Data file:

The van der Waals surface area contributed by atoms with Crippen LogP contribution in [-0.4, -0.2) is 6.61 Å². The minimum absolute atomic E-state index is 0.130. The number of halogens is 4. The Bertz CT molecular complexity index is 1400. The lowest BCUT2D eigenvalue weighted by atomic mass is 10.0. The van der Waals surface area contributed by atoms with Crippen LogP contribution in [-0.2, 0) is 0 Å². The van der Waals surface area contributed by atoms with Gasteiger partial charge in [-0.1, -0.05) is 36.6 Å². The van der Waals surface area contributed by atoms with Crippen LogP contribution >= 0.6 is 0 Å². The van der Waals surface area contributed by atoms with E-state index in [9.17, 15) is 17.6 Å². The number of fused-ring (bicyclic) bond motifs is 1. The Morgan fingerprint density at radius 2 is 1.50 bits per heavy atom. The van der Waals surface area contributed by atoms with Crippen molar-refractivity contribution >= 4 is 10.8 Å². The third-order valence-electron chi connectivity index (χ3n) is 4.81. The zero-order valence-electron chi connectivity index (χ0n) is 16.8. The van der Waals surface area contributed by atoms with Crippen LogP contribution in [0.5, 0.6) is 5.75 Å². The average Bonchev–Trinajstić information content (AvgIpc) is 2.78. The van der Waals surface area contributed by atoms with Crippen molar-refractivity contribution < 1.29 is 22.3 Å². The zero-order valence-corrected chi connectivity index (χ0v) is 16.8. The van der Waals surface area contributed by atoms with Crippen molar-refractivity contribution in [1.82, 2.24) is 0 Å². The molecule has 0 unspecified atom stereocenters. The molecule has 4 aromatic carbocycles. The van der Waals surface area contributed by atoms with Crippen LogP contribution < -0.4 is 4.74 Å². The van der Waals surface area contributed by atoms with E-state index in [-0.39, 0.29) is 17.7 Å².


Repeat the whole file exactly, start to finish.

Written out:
The van der Waals surface area contributed by atoms with Crippen LogP contribution in [-0.4, -0.2) is 6.61 Å². The minimum absolute atomic E-state index is 0.130. The number of halogens is 4. The Bertz CT molecular complexity index is 1400. The lowest BCUT2D eigenvalue weighted by atomic mass is 10.0. The van der Waals surface area contributed by atoms with Crippen LogP contribution in [-0.2, 0) is 0 Å². The van der Waals surface area contributed by atoms with Gasteiger partial charge in [-0.1, -0.05) is 36.6 Å². The van der Waals surface area contributed by atoms with Crippen LogP contribution >= 0.6 is 0 Å². The van der Waals surface area contributed by atoms with E-state index in [9.17, 15) is 17.6 Å². The number of fused-ring (bicyclic) bond motifs is 1. The Morgan fingerprint density at radius 2 is 1.50 bits per heavy atom. The van der Waals surface area contributed by atoms with Crippen molar-refractivity contribution >= 4 is 10.8 Å². The third-order valence-electron chi connectivity index (χ3n) is 4.81. The zero-order valence-electron chi connectivity index (χ0n) is 16.8. The van der Waals surface area contributed by atoms with Crippen LogP contribution in [0.5, 0.6) is 5.75 Å². The average Bonchev–Trinajstić information content (AvgIpc) is 2.78. The van der Waals surface area contributed by atoms with Crippen molar-refractivity contribution < 1.29 is 22.3 Å². The zero-order valence-corrected chi connectivity index (χ0v) is 16.8. The van der Waals surface area contributed by atoms with Crippen molar-refractivity contribution in [1.82, 2.24) is 0 Å². The molecule has 0 unspecified atom stereocenters. The molecule has 4 aromatic carbocycles. The van der Waals surface area contributed by atoms with Crippen LogP contribution < -0.4 is 4.74 Å². The van der Waals surface area contributed by atoms with E-state index in [-0.39, 0.29) is 17.7 Å².